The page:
Thinking of re-doing the podcasts with faster running to help improve my pace

I've just done the 3rd of 3 5k runs this week, each taking me progressively longer, and feeling more difficult but in different ways. The 2nd run on Wednesday was difficult all the way through - I just never got a comfortable rhythm going. The 3rd run today was really hard for the first 3k, really heavy legs and slow pace. But then I got comfortable and found a good pace towards the end - although it took me 46 mins overall - not going to break any records! I want to change what I'm doing, so that I hit a comfortable rhythm more easily, whether for 5k runs or shorter. I'm thinking of doing a rehash of the c25k podcasts, basically inserting faster running where I did jogs before and making sure I still do 1 long-ish run/week - would I just be better off finding another plan, or does this sound okay?

Week 1: Mon & Wed week 1 podcast, Fri 3.5k run (medium pace)*

Week 2: Mon & Wed week 2 podcast, Fri 3.5k run (medium pace)

Week 3: Mon & Wed, week 3 podcast, Fri 4k run (medium pace)

Week 4: Mon & Wed, week 4 podcast, Fri 4k run (medium pace)

Week 5: All 3 podcasts, making sure to do the 3rd one (20min) at a medium-fast pace*

Week 6: All 3 podcasts at medium-fast pace

Week 7: Mon & Wed, week 7 podcast, Fri 4.5k run (medium pace)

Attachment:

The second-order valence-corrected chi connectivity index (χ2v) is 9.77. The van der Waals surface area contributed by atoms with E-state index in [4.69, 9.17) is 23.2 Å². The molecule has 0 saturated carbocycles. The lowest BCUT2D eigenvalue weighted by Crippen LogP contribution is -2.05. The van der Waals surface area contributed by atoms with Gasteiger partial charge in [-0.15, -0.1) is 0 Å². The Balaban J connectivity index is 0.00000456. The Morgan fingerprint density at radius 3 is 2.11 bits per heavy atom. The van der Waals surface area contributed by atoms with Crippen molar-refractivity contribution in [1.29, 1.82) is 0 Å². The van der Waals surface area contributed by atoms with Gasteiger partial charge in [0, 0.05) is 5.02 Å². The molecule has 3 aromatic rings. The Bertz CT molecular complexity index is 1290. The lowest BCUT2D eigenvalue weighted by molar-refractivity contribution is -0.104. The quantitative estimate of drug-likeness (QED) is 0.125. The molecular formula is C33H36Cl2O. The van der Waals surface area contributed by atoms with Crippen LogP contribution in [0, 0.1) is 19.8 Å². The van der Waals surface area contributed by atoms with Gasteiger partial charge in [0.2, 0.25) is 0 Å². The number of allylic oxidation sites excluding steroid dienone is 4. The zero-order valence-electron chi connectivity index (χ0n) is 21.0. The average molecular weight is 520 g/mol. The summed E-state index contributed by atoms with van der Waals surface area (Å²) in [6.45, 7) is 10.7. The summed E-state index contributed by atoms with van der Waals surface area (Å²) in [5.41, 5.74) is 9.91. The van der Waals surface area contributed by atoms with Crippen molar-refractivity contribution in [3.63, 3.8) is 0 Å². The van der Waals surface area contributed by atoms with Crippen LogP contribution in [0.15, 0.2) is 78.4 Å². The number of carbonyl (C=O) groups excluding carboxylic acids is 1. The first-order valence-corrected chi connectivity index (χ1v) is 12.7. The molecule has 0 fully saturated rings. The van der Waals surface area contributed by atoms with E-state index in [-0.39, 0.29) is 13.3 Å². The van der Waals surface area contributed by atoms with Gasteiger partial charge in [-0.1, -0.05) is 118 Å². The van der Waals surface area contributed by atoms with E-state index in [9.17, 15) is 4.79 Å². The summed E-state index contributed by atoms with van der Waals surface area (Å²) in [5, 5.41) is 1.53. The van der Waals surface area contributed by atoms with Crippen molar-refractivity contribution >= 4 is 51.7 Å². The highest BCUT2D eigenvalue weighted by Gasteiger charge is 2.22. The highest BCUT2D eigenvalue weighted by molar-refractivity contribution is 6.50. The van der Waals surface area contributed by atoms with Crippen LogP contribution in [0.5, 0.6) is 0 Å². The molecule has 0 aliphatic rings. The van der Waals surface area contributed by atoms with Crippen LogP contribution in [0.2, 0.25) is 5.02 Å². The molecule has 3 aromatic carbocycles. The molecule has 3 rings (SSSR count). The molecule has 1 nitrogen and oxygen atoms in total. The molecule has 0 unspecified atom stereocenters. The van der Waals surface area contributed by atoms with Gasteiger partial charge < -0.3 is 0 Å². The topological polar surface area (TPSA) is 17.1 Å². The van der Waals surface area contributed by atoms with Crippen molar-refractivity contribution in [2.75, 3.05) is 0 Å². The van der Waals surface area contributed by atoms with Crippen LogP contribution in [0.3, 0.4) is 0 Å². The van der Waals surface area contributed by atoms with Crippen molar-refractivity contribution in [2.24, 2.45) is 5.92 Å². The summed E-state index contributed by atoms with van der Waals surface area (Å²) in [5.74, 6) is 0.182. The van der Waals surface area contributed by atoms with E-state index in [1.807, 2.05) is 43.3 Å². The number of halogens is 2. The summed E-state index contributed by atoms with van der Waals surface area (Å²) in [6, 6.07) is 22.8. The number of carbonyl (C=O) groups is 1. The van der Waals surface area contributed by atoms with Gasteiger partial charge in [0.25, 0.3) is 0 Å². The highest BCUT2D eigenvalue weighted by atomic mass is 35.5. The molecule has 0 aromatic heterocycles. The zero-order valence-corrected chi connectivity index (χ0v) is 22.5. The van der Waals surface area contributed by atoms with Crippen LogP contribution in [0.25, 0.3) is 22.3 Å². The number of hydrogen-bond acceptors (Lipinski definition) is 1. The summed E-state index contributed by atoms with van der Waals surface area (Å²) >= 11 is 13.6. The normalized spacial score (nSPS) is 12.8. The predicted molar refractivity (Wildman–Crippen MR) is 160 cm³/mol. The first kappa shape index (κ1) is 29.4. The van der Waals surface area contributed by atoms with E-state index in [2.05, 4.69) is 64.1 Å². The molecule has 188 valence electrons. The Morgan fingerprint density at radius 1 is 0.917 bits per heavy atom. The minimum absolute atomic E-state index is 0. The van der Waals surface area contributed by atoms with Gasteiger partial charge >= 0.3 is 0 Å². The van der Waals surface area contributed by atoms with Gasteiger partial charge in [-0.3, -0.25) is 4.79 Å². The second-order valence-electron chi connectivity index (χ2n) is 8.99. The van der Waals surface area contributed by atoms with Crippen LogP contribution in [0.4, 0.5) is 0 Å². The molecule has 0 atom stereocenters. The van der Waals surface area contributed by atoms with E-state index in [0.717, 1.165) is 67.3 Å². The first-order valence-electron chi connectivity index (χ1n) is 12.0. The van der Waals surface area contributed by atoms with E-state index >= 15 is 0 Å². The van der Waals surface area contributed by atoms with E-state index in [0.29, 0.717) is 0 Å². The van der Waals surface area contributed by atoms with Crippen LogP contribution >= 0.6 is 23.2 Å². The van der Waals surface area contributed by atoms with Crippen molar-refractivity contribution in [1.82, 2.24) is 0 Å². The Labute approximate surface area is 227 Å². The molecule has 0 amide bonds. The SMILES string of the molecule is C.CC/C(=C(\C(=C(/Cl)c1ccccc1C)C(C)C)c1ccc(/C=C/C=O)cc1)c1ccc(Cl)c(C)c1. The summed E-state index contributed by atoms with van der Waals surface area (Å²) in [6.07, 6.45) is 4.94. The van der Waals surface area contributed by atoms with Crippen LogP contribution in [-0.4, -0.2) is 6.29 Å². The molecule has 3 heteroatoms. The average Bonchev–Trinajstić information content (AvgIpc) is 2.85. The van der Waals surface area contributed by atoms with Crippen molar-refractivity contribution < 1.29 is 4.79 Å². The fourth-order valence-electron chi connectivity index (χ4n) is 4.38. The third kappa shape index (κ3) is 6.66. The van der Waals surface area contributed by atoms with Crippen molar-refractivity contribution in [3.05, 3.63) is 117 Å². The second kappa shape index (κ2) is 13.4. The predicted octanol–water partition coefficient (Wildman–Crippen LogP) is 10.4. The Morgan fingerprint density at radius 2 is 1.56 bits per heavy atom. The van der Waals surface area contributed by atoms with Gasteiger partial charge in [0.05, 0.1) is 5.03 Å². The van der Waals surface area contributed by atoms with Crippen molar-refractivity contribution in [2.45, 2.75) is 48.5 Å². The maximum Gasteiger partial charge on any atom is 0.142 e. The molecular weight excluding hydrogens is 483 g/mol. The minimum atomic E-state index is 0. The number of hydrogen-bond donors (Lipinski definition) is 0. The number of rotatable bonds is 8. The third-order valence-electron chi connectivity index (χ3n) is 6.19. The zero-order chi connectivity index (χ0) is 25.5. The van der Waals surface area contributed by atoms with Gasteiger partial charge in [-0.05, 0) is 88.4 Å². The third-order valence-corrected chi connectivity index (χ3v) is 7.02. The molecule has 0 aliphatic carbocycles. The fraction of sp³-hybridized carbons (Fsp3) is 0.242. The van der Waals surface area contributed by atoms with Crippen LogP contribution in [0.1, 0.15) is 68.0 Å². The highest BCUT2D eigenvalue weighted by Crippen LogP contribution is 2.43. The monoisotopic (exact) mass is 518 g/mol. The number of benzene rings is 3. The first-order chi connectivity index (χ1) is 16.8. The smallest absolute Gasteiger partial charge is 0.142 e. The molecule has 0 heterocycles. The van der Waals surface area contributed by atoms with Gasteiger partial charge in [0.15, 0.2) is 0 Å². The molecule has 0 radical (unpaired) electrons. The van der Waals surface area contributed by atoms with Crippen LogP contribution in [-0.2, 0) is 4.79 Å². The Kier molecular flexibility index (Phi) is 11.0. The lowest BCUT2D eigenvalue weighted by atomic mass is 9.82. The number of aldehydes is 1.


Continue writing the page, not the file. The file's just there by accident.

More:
Week 8: Mon & Wed, week 8 podcast, Fri 4.5k run (medium-fast pace)

Week 9: Mon & Wed, week 9 podcast, Fri 5k run (medium-fast pace)

* medium pace approx 7.5 min/k (this is the pace I averaged for my w9r3 run)

** medium-fast pace approx 6.5-7 min/k (ambitious but possibly manageable?)

[My current pace for running 5k is about 8-8.5 min/k]


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20 Replies

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  • Hi Ruth reckon you could do whatever's good for you I am about the same pace as you but remember it's about fitness not quickness πŸ˜€ I am more focussing on building distance rather than pace however that being said don't want to take 12 hours to run the Great North Run lol x good luck hope it works well and I'm sure there's experienced people on here might have sound advice x

  • My motive is to feel comfortable while I'm running. When I get into my stride it feels really good, and does tend to be faster (8min/k or below). But running further has made it more difficult for me. I think I might be better suited to running slightly shorter distances, but faster. Good luck preparing for the Great North Run!

  • Yeah I need to avoid big hills too a bit hard to do round here though lol x

  • I don't have hills but I run over a lot of bridges. Are your paths wide enough for you to zigzag a bit? I find that really helps in getting up a steep hill.

  • Yeah parts are wide enough will try that next time see how I get on πŸ˜€

  • Hi Ruth,